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The Bangkok Post reports on how some academics in Thailand are counselling a more pragmatic and less emotionally-charged approach to handling the Preah Vihear dispute, which erupted in 2007 when UNESCO designated the border temple as a World Heritage Site under Cambodia. The award has become a political hot potato in Thailand, where nationalists have seen the award as a breach in sovereignty and has led to the worsening of relations between the two countries.

Academics want pragmatic approach over border row
Bangkok Post, 09 August 2010

Critiques suggested Thailand seeks other pragmatic and less patriotically blinded approach by proposing to the World Heritage Committee the connected cultural heritage of the Preah Vihear era that situated in the Thai territory instead of trying to renounce the MoU signed in the year 2000 with Cambodia.

Morakot Jewachinda Meyer, Srinakharinwirot University’s history lecturer, said politicization with blinded nationalism of the Preah Vihear Temple issue would do no good for Thailand.

“In light of the spirit of regionalism that is being forged under the banner of Asean, should we follow the European Union lesson of turning national heritage into common European heritage to mutually reap cross-border economic and cultural prosperity like what Germany and Poland, for example, have been doing,” said Ms Morakot at a Thammasat University seminar this afternoon.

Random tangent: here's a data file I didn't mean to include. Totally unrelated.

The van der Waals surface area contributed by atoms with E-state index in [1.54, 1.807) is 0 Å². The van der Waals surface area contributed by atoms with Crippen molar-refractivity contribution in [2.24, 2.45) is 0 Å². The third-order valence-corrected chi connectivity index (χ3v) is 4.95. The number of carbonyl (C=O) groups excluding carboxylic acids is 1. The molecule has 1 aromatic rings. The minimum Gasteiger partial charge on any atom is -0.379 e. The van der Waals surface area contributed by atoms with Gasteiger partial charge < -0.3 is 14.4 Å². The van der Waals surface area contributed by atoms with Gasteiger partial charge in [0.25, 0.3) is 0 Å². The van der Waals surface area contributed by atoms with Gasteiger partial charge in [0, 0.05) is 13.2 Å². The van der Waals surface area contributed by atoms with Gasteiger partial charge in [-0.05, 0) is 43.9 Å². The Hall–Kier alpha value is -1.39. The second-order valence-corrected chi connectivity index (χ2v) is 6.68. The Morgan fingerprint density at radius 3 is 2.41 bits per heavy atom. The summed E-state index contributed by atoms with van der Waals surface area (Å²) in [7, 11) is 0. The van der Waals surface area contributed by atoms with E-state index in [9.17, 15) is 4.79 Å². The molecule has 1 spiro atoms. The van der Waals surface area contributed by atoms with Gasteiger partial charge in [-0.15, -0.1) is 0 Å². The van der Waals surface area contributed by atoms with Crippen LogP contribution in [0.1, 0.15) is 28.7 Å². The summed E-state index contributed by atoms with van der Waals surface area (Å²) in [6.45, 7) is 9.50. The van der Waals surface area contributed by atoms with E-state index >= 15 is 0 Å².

On July 2, 2004, the UNESCO inscribed the Muskau park on the World Heritage List, as an exemplary example of cross-border cultural collaboration between Poland and Germany. The English-garden-styled Park covers 3.5 square kilometres of land in Poland and 2.1 in Germany.

“Could we see this happen in Asean? Asean has so far no clear position to upgrade national heritage into a regional project of cross-cultural collaboration,” said Ms Morakot.


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About the Author

Noel Tan ()

Dr Noel Hidalgo Tan is the Senior Specialist in Archaeology at SEAMEO-SPAFA, the Southeast Asian Regional Centre for Archaelogy and Fine Arts.

Website: http://www.SoutheastAsianArchaeology.com

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